Lots of other interesting application-specific stuff on Statistics menu, too.
Anonymous
Posts
That is true there are other options to get rid of the destination port and your example is simpler.

As for Wireshark, there now exist some great filters in the Statistics menu but if you work with file greater than 2 or 3 GB (I often do), Wireshark becomes impractical.
Guy

414 Posts Posts
ISC Handler
When dealing with datasets that larger (or much much larger) I prefer to use a tool that is designed for flow analysis instead of packet analysis. Argus (http://www.qosient.com/argus/) is my preferred tool, it will typically process multiple gigs of raw packets down into only a few megs of flow records, then using the secondary tools you can do searches and generate statistics.
Anonymous
Posts
I think the best command-line option that is likely to be readily available would be: tshark -r <pcapfile> -q -z conv,ip
Anonymous
Posts
Have you tried xtractr which does both flow/packet analysis with full-text search? http://code.google.com/p/pcapr/wiki/Xtractr
Anonymous
Posts
I wasn't aware of this new tool Xtractr. It looks like a great tool.
Guy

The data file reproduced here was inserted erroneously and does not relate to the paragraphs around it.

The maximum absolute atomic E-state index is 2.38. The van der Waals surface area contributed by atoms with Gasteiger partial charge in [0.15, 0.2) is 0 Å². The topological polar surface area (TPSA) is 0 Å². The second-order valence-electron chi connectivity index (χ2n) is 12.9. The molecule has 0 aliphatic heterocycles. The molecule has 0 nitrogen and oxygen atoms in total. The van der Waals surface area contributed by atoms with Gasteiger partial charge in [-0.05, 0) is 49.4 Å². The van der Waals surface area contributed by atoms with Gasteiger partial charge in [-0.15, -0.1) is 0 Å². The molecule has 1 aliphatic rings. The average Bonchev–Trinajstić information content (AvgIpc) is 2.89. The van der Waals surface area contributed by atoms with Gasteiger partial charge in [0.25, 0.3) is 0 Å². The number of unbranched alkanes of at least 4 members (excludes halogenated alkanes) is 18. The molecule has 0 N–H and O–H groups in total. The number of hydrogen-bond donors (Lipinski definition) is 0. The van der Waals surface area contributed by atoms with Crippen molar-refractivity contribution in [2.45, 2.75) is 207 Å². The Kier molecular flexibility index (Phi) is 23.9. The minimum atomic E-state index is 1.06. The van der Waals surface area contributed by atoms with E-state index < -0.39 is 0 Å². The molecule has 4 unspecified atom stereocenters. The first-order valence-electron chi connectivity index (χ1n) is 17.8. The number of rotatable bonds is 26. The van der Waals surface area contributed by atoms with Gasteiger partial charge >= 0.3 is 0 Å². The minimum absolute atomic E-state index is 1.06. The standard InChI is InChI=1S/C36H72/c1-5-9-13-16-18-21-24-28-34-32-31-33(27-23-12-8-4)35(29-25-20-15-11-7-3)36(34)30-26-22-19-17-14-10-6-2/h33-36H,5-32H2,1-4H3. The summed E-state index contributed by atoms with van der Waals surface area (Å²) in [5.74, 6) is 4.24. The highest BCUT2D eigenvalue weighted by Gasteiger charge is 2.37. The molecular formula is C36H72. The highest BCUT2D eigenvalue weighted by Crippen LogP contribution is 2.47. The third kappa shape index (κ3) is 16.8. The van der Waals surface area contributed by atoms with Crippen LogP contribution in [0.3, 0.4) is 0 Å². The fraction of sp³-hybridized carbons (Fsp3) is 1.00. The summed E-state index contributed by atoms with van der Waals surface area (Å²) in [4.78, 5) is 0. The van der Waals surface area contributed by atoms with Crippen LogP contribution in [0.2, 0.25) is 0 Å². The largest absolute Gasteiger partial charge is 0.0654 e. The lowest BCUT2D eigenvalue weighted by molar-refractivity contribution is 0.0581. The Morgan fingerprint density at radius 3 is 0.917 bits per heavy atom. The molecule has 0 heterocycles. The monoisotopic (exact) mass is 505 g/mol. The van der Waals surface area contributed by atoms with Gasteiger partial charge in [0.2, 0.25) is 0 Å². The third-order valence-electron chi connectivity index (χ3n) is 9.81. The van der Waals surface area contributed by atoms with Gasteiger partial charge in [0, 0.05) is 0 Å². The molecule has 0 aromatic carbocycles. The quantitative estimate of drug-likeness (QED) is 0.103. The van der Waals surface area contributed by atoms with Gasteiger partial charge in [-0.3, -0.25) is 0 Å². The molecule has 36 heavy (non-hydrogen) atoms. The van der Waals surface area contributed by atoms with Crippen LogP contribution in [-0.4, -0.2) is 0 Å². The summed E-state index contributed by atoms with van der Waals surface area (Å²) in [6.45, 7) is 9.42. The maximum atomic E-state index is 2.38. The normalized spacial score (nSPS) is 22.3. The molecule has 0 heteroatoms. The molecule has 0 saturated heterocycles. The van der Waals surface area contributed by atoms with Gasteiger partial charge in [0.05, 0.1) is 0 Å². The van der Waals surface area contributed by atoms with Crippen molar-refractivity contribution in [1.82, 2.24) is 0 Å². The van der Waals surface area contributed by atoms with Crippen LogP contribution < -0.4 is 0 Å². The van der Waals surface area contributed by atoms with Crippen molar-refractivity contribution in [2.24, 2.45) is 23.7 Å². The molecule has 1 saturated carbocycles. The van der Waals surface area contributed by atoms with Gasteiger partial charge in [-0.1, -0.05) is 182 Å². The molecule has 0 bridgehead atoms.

414 Posts Posts
ISC Handler
I prefer tshark for command line jobs, from network capturing until specific filtering and decoding work.

To get IP addresses I use a simple bash loop, opening all pcap files, get all source (and if needed destination) addresses, and store the output into a file:

for i in `cat filelist`; do /usr/bin/tshark -n -t a -Tfields -e ip.src -r $i > a ; /usr/bin/tshark -n -t a -Tfields -e ip.dst -r $i > b ; cat a b | /usr/bin/sort -u > IP/$i ; rm -f a b ; done

filelist is created by "ls -1 DIR/*pcap > filelist".

The result list is stored in a different sub-dir with the same name as the source pcap file. When importing these files (see 2nd step) into MySQL I also store a reference to the source pcap file.

In a second step I store all IP addresses into a MySQL database, combined with a Whois and GeoLocalisation. This is done by a small and simple PHP script, which also check if an IP address is already stored. So I don't need uniq to remove double IP.

This IP list and Whois database table is only a small part of a bigger solution for forensic network analysis. Beside this I use some different UNIX tools to decode and analyse pcap files and all important results will be stored in MySQL, too. A simple PHP frontend will combine all different results, allow fulltext search and more.
More tools: tcpflow, dsniff tools (sshow, dsniff, urlsnarf, mailsnarf, msgsnarf).

I'm always looking for new/more Linux tools for forensic network analysis.
Currently I'd like to see a newer release of the dsniff tools which is able to handle newer protocols - or other tools doing the same job!

Furthermore I'd need a decoding tool to get binary file transfers from pcap or tcpflow result files, containing the HTTP header "application/msdownload". Unfortunately uudeview won't decode such files.

Linux

1 Posts Posts